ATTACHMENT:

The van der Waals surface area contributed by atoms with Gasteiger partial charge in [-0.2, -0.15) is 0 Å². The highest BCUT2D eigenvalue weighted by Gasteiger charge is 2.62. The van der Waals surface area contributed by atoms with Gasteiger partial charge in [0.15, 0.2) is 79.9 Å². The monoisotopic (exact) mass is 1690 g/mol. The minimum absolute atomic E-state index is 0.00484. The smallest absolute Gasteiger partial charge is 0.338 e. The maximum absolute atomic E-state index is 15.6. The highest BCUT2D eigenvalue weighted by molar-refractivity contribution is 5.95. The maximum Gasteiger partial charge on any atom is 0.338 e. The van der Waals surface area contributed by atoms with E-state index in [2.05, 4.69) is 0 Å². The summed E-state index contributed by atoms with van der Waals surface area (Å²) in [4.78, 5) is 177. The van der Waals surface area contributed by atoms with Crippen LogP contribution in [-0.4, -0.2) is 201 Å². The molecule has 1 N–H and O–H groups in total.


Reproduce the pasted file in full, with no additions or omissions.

The van der Waals surface area contributed by atoms with Gasteiger partial charge in [-0.2, -0.15) is 0 Å². The highest BCUT2D eigenvalue weighted by Gasteiger charge is 2.62. The van der Waals surface area contributed by atoms with Gasteiger partial charge in [0.15, 0.2) is 79.9 Å². The monoisotopic (exact) mass is 1690 g/mol. The minimum absolute atomic E-state index is 0.00484. The smallest absolute Gasteiger partial charge is 0.338 e. The maximum absolute atomic E-state index is 15.6. The highest BCUT2D eigenvalue weighted by molar-refractivity contribution is 5.95. The maximum Gasteiger partial charge on any atom is 0.338 e. The van der Waals surface area contributed by atoms with E-state index in [2.05, 4.69) is 0 Å². The summed E-state index contributed by atoms with van der Waals surface area (Å²) in [4.78, 5) is 177. The van der Waals surface area contributed by atoms with Crippen LogP contribution in [-0.4, -0.2) is 201 Å². The molecule has 1 N–H and O–H groups in total.